When Art History Takes to the Rails

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(Photo credit from Group of Seven)

This article was written in conjunction with the Coalition for Algoma Passenger Train (CAPT)’s Linda Savory-Gordon, who has been a huge advocate of passenger rail service in the Algoma region and supporter of the Missanabie Cree-led initiative to renew the train. We are sharing it with you all to remind you of the diverse collection of tourist opportunities that serve economic, cultural, and personal needs, both for locals of the Algoma region and those travelling from abroad.

Every September from 2007 until 2014, the popular Group of Seven & Glenn Gould Train Event, sponsored by the CAPT, took to the rails. Sold out every year, the Train Event has answered a need and takes those who love the spectacular colours of an Algoma Highlands autumn to the same sites that inspired artists from the Group of Seven and Canada’s iconic pianist, Glenn Gould. Not only did this event satisfy art history lovers, but it also gave participants the opportunity to really connect with nature as well. Since the train service was cancelled in 2015, many people have asked to have their names put on a waiting list to take part in this event when the passenger service resumes.
 
The Group of Seven and Glenn Gould Train Event is an opportunity to partake in presentations, lecture-demonstrations, live music, food, a coach trip along Lake Superior’s storied eastern coast and, of course, a train ride through the magnificence of the Algoma Highlands. Travelers from far and wide want to participate in this event due to the historical significance of the Algoma rail corridor to the Group of Seven’s development. It was when Group of Seven artists stayed in a box car and tourist cabins along the ACR from 1918 to 1923 that they first bonded as a group, painted some of their most significant works and decided to become the Group of Seven.
 
The annual Group of Seven and Glenn Gould Train Event kicks off on Friday evening with a reception and presentation on that year’s featured artist, at the Art Gallery of Algoma.  On the Saturday and Sunday, participants enjoy the best of the Algoma Highlands. This includes the train trip on Saturday between Sault Ste. Marie and Hawk Junction aboard the Algoma passenger train, travelling on the same rails that took members of the Group of Seven to their various painting sites along the ACR. The tour is conducted by Michael Burtch, art historian and researcher. Also included is the coach drive on Sunday along the magnificent eastern coastline of Lake Superior – a drive that has been called one of Canada’s finest road trips. Stops are made along the coast to visit lookouts and points of interest including Lake Superior Provincial Park and its comprehensive Visitors’ Centre.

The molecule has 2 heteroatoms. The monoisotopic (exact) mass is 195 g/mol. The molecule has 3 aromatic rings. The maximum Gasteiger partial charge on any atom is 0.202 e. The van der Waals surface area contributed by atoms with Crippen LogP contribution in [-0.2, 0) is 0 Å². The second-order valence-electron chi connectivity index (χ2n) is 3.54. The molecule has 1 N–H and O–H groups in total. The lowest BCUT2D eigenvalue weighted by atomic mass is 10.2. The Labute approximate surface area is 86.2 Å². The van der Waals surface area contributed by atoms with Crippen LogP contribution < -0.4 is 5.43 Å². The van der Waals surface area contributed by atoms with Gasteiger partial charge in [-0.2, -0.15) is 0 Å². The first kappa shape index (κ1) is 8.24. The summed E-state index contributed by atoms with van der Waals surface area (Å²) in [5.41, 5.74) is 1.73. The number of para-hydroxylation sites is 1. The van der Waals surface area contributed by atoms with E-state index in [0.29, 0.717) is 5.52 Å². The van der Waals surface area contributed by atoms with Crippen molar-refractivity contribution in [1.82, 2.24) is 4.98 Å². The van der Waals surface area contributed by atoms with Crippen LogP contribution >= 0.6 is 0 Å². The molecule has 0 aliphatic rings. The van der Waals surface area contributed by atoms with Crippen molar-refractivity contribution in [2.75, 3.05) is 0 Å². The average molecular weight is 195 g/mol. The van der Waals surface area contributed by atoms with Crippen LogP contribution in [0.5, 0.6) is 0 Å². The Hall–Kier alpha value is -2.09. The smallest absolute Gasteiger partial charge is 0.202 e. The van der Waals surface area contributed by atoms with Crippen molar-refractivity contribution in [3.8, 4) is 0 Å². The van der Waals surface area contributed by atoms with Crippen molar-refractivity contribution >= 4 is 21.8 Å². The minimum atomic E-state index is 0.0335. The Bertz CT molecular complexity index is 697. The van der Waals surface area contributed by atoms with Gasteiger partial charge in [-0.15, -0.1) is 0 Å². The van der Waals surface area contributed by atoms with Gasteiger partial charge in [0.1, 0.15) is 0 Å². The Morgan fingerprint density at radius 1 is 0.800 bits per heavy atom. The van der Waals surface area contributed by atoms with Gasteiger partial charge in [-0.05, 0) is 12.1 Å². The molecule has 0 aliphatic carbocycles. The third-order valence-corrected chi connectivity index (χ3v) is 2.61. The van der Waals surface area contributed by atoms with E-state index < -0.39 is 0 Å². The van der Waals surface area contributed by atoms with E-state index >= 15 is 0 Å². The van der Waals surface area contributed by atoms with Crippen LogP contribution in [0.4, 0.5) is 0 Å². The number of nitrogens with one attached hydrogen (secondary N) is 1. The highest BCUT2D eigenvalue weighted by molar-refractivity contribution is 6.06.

Wawa marks the Glenn Gould portion of the trip. Here, participants trace Gould’s footsteps around the beautiful waterfalls and shorelines in the Wawa environs that were frequented by the pianist. On Saturday evening there is a dinner, then a presentation by musicologist, Dale Innes, on the role that the north played in the music of Glenn Gould. Gould was a regular visitor to Wawa and the areas around Michipicoten so, fittingly, the evening is centered at the Wawa Motor Inn, Glenn Gould’s former lodging. 
 
On Sunday morning participants have the opportunity to participate in a lecture-demonstration art session, “Art and Landscape: Bring your Sketchbook and Camera” or a coach tour of Wawa. It was – and we have hopes that it will again be – a great opportunity to learn and be inspired! A delicious lunch is served on Lake Superior at the beautiful Rock Island Lodge.
 
(CAPT) sponsors the Train Event as a means to get passengers on board to have an enjoyable experience, and hopefully gain appreciation for the historical significance of the Algoma Central Railway and the Algoma Highlands through which the train travels. CAPT and the Mask-wa Oo-ta-ban initiative, as led by the Missanabie Cree First Nation, have been working closely together to check out the various marketing opportunities and means to renew this experience once the train runs again! Whether you are missing this event as a devout train rider, or are eager to take part in this art history experience amongst the Northern beauty, just know that we are working hard to bring it back to you an deserve this unique and distinguishing element of Algoma’s history.

For more information on CAPT and the Group of Seven Events of the past, click here.

For more information on Michael Burtch, click here.

For more articles on renewed passenger rail service in the North, click here.

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